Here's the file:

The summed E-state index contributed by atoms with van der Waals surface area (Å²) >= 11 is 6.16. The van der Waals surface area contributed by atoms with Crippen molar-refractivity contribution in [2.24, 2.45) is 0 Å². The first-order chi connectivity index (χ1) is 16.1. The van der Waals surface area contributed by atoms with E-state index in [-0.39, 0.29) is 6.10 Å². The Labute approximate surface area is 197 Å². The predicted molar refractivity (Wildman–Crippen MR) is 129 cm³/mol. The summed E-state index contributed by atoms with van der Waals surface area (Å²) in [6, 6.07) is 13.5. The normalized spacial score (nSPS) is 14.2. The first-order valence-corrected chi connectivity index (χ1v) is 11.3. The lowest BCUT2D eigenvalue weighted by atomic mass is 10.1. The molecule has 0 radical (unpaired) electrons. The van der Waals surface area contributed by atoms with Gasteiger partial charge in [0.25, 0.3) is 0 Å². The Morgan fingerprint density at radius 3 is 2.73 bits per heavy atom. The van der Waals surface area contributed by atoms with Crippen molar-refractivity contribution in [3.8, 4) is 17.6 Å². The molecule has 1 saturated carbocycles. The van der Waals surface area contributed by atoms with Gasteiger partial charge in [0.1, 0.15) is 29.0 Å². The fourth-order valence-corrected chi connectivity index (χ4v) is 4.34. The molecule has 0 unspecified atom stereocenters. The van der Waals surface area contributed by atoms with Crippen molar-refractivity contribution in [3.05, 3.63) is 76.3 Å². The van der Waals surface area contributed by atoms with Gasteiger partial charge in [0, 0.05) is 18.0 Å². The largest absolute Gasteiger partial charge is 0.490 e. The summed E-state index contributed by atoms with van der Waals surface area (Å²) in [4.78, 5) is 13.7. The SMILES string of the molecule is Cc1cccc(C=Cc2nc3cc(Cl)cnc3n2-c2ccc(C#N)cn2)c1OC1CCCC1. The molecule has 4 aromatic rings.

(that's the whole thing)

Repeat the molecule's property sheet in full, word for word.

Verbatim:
The summed E-state index contributed by atoms with van der Waals surface area (Å²) >= 11 is 6.16. The van der Waals surface area contributed by atoms with Crippen molar-refractivity contribution in [2.24, 2.45) is 0 Å². The first-order chi connectivity index (χ1) is 16.1. The van der Waals surface area contributed by atoms with E-state index in [-0.39, 0.29) is 6.10 Å². The Labute approximate surface area is 197 Å². The predicted molar refractivity (Wildman–Crippen MR) is 129 cm³/mol. The summed E-state index contributed by atoms with van der Waals surface area (Å²) in [6, 6.07) is 13.5. The normalized spacial score (nSPS) is 14.2. The first-order valence-corrected chi connectivity index (χ1v) is 11.3. The lowest BCUT2D eigenvalue weighted by atomic mass is 10.1. The molecule has 0 radical (unpaired) electrons. The van der Waals surface area contributed by atoms with Gasteiger partial charge in [0.25, 0.3) is 0 Å². The Morgan fingerprint density at radius 3 is 2.73 bits per heavy atom. The van der Waals surface area contributed by atoms with Crippen molar-refractivity contribution in [3.8, 4) is 17.6 Å². The molecule has 1 saturated carbocycles. The van der Waals surface area contributed by atoms with Gasteiger partial charge in [0.1, 0.15) is 29.0 Å². The fourth-order valence-corrected chi connectivity index (χ4v) is 4.34. The molecule has 0 unspecified atom stereocenters. The van der Waals surface area contributed by atoms with Crippen molar-refractivity contribution in [3.05, 3.63) is 76.3 Å². The van der Waals surface area contributed by atoms with Gasteiger partial charge in [0, 0.05) is 18.0 Å². The largest absolute Gasteiger partial charge is 0.490 e. The summed E-state index contributed by atoms with van der Waals surface area (Å²) in [4.78, 5) is 13.7. The SMILES string of the molecule is Cc1cccc(C=Cc2nc3cc(Cl)cnc3n2-c2ccc(C#N)cn2)c1OC1CCCC1. The molecule has 4 aromatic rings.